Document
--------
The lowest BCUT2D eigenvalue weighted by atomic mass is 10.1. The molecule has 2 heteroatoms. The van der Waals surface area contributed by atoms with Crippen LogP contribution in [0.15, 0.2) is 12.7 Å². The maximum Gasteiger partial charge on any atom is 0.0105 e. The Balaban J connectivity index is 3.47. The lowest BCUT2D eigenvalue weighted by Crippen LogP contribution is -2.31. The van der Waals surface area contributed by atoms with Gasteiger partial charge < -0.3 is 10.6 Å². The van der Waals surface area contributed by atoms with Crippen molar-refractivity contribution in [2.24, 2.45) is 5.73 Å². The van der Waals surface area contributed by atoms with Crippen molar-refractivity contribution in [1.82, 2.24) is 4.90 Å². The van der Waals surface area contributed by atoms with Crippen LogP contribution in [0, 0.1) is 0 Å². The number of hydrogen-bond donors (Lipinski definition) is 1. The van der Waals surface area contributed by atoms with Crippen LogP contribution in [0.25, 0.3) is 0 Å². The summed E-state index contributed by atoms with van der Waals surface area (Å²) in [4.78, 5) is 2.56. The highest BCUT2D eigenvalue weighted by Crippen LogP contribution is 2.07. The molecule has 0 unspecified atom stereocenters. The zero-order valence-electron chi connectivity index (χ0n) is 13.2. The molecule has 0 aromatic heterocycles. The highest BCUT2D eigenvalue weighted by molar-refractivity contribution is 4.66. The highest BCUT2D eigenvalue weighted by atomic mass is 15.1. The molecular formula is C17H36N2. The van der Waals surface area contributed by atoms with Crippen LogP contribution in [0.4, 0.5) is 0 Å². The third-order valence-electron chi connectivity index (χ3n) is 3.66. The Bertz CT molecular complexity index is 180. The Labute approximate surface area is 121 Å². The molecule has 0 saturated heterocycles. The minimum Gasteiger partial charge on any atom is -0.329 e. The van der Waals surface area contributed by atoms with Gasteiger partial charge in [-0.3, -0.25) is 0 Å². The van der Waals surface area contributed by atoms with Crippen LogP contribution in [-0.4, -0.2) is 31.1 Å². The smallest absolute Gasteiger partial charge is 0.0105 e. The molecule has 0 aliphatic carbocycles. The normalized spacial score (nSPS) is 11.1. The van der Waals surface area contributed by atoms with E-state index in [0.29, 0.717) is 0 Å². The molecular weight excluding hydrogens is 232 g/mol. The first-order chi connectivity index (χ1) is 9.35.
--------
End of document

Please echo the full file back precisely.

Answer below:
The lowest BCUT2D eigenvalue weighted by atomic mass is 10.1. The molecule has 2 heteroatoms. The van der Waals surface area contributed by atoms with Crippen LogP contribution in [0.15, 0.2) is 12.7 Å². The maximum Gasteiger partial charge on any atom is 0.0105 e. The Balaban J connectivity index is 3.47. The lowest BCUT2D eigenvalue weighted by Crippen LogP contribution is -2.31. The van der Waals surface area contributed by atoms with Gasteiger partial charge < -0.3 is 10.6 Å². The van der Waals surface area contributed by atoms with Crippen molar-refractivity contribution in [2.24, 2.45) is 5.73 Å². The van der Waals surface area contributed by atoms with Crippen molar-refractivity contribution in [1.82, 2.24) is 4.90 Å². The van der Waals surface area contributed by atoms with Crippen LogP contribution in [0, 0.1) is 0 Å². The number of hydrogen-bond donors (Lipinski definition) is 1. The van der Waals surface area contributed by atoms with Crippen LogP contribution in [0.25, 0.3) is 0 Å². The summed E-state index contributed by atoms with van der Waals surface area (Å²) in [4.78, 5) is 2.56. The highest BCUT2D eigenvalue weighted by Crippen LogP contribution is 2.07. The molecule has 0 unspecified atom stereocenters. The zero-order valence-electron chi connectivity index (χ0n) is 13.2. The molecule has 0 aromatic heterocycles. The highest BCUT2D eigenvalue weighted by molar-refractivity contribution is 4.66. The highest BCUT2D eigenvalue weighted by atomic mass is 15.1. The molecular formula is C17H36N2. The van der Waals surface area contributed by atoms with Crippen LogP contribution in [0.4, 0.5) is 0 Å². The third-order valence-electron chi connectivity index (χ3n) is 3.66. The Bertz CT molecular complexity index is 180. The Labute approximate surface area is 121 Å². The molecule has 0 saturated heterocycles. The minimum Gasteiger partial charge on any atom is -0.329 e. The van der Waals surface area contributed by atoms with Gasteiger partial charge in [-0.3, -0.25) is 0 Å². The van der Waals surface area contributed by atoms with Crippen LogP contribution in [-0.4, -0.2) is 31.1 Å². The smallest absolute Gasteiger partial charge is 0.0105 e. The molecule has 0 aliphatic carbocycles. The normalized spacial score (nSPS) is 11.1. The van der Waals surface area contributed by atoms with E-state index in [0.29, 0.717) is 0 Å². The molecular weight excluding hydrogens is 232 g/mol. The first-order chi connectivity index (χ1) is 9.35.